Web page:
In the workplace, a large percentage of people will always say “yes” and follow orders when given. If you do this, you may be an Order taker as you wouldn’t dare to debate or discuss when asked to do something by your superiors or clients. You just follow orders! But after taking orders, many people will begin to whine and complain about the work given and tackle it without passion or creativity. They will get the job done and patiently wait for that moment when they are finally acknowledged by the person who dealt the work in the first place, but this often results in getting branded as a “Doer”. Unfortunately, by becoming a “Yes-man” (or woman) of sorts, you will create speed bumps that will slow down your career growth, resulting in stress, anxiety, and negativity. 

Saying “No” is another option, though many end up instigating arguments and stating opinions rather than inviting discussion and civil debate. This kind of approach often ends up in conflicts that get you branded as a “Problem Person”. Finding yourself in this situation will either end up in you quitting your job or getting fired. This being said, you have the power to change the way you are perceived simply by making a pivot in your response style. So if you don’t want to be a Doer, but also want to avoid becoming a Problem Person, where’s the middle ground?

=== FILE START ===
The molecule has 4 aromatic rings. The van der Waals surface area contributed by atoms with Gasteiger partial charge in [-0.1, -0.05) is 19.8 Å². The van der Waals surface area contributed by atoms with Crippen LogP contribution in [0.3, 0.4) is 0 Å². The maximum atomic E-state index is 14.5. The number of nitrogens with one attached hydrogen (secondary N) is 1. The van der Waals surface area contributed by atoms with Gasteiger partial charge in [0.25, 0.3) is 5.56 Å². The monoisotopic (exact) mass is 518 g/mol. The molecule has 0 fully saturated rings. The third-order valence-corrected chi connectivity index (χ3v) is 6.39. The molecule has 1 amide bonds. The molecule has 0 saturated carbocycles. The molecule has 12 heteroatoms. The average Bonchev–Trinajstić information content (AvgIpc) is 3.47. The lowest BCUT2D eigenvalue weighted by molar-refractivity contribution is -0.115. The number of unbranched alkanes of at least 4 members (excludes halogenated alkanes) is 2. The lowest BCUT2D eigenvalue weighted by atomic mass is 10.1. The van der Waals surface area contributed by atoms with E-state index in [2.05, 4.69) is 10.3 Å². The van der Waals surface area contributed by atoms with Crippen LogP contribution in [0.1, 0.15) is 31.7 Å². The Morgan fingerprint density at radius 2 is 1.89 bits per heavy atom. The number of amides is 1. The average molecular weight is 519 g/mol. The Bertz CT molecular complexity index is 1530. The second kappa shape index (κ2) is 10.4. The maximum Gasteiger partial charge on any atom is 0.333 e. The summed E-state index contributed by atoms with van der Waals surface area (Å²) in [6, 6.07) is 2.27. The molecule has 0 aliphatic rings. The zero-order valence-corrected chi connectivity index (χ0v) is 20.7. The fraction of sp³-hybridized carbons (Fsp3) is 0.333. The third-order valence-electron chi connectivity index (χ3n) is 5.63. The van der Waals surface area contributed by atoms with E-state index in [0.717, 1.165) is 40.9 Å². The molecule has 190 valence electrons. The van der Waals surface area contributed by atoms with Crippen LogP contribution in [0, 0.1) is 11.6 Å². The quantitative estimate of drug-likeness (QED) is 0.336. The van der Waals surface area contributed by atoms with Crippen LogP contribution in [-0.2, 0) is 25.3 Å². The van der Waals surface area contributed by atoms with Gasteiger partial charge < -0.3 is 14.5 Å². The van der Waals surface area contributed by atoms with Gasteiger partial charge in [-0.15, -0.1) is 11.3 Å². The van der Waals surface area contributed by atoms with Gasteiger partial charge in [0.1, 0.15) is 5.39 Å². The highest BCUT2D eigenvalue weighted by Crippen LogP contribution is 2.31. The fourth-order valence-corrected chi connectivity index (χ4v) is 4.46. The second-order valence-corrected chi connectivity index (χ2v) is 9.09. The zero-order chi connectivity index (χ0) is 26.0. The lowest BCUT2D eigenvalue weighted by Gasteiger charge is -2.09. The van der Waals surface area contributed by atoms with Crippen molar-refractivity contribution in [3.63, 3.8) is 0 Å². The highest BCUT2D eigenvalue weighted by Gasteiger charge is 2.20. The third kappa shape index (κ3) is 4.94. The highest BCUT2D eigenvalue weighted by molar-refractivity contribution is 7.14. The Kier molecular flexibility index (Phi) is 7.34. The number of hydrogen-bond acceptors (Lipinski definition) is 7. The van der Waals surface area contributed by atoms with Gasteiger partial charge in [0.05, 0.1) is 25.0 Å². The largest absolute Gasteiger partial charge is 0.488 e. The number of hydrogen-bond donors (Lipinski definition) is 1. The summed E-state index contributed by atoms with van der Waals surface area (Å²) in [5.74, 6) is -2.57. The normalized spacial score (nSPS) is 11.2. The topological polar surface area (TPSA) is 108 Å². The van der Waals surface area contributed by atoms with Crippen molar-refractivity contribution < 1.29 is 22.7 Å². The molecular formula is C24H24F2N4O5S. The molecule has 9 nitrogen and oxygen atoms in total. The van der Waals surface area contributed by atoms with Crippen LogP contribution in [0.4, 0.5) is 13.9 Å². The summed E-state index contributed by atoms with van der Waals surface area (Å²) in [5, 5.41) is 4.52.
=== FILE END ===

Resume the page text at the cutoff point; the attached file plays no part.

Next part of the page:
The best option is to Make offers! Offer Makers don’t give an immediate “Yes” or a “No”; instead, they invite the person assigning them tasks into an engaging conversation by offering options. When you offer alternatives, people will often want to hear you out, even if they have entrenched views and won’t change their minds that easily. They may still want you to do what they had originally asked, but at least you have improved your chances of being heard or maybe you’ve convinced them to change their mind and to follow your path.

Being an Offer Maker puts you at better odds of being chosen for leadership roles, creating more value and elevating your personal brand. Furthermore, Offer Makers quickly become known as Thought Leaders. Offer Makers keep the doors of engagement open and when there are more opportunities to engage, you end up building your credibility and form trustworthy relationships. So take control of your professional growth and become an Offer Maker!